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Diplomas still not currency in Europe

British teachers who want to work on the continent are far more likely to run up against bureaucracy than those applying for jobs in this country, according to a European Commission report.

Under single-market rules, higher education diplomas based on three years' professional education and training should entitle their holder to work anywhere in the European Union.

More than 11,000 people succeeded in having their higher education qualifications recognised in another country between 1991 and 1994. Of these, nearly 6,000 successfully applied to work in the UK, of whom 3,800 were teachers.

The phenomenon was partly explained by strong demand for teachers in Britain and a surplus of qualified teachers, particularly in Germany and Holland. In addition, countries whose languages are widely spoken attract more cross-border applicants, says the report.

But, unlike Britain, France is violating the rules by insisting that qualified teachers from other countries must participate in a national competition and go on a French training course.

Complaints have also poured in against Germany provoked by "the apparent refusal to recognise teaching qualifications from non-university higher education establishments".

Access to the teaching profession falls within the jurisdiction of the LAnder or districts. It is more than five years since the European Union rules came into force. Yet six LAnder have yet to bring their laws into line with the single market.

Further problems, now being examined by the commission, arise from the requirement for all teachers in Germany to be capable of teaching two subjects.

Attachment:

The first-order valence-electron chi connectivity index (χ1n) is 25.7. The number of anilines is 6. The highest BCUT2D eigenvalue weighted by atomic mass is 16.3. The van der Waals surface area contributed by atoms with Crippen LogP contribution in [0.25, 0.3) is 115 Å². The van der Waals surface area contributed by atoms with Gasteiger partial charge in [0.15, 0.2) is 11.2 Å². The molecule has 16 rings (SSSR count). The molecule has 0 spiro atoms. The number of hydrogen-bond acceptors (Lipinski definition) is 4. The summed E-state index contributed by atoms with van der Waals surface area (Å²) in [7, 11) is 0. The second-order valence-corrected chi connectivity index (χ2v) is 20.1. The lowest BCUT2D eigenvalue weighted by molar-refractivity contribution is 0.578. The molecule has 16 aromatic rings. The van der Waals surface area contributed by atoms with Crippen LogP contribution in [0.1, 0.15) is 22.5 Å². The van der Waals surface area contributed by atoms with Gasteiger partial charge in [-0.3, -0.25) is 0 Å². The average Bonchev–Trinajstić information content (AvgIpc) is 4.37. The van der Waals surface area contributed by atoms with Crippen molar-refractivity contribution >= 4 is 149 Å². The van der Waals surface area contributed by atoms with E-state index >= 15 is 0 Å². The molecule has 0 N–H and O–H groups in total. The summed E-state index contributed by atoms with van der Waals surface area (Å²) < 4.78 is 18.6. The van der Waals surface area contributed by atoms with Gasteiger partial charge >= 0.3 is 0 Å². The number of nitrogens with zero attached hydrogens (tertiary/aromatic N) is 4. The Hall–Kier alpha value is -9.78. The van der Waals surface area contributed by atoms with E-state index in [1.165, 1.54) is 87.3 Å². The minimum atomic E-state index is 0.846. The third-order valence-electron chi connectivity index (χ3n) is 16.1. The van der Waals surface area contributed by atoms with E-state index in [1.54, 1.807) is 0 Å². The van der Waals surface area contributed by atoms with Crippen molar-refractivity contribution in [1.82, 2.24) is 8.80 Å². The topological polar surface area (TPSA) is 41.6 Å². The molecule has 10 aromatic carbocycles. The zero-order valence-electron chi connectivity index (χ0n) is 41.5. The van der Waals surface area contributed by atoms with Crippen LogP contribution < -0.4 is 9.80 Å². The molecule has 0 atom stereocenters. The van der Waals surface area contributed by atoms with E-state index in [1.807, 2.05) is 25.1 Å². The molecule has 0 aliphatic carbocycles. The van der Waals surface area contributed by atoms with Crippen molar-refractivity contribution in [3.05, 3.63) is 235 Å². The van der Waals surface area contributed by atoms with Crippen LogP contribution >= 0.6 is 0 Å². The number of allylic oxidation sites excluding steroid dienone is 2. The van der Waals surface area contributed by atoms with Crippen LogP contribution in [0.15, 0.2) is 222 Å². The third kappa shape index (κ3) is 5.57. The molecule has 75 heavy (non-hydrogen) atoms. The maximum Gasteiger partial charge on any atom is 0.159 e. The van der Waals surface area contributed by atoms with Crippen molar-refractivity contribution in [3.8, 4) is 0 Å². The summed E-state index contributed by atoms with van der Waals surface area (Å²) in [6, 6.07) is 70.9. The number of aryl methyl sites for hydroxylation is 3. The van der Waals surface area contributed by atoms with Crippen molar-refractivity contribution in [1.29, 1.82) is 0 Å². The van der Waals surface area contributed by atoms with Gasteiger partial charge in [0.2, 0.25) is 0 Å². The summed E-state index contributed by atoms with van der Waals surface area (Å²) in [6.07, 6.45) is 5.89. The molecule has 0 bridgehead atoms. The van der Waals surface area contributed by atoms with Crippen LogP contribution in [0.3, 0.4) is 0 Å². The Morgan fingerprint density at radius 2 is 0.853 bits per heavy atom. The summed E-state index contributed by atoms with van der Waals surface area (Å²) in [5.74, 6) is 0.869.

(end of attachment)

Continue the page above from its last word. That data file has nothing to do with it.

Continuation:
Last year, Belgium and Greece were condemned by the European Court of Justice for failing to implement the directive.

Greece has subsequently applied it to some health and legal professions, but its schools are still barred to teachers holding British diplomas. In Belgium, where draconian cost-reduction measures are meeting tough resistance from the teachers' unions, the situation is even more hopeless. Far from welcoming foreign teachers, staff cuts and school closures are dominating the timetable.

The situation is worst in French-speaking Wallonia, where 3,000 teaching posts will have vanished before term begins next September and thousands more before the end of the decade.

The days of village schools in sparsely populated areas are also numbered. Redundancy looms for any member of staff who dares to be away "sick" too often.

Classes have been disrupted since Jean-Luc Dehaene's government announced austerity measures last summer across the public sector in an attempt to help Belgium to meet the economic criteria needed to qualify for the single European currency.

Last week, a mass demonstration of teachers brought Brussels to a halt. Schools will stay closed next Monday when half-term ends after the latest round of negotiations ended in deadlock.

Pupils now face a carefully organised timetable of curriculum chaos right up until the end of the summer term with 20 per cent of teachers taking it in turns to be on strike at any one time.

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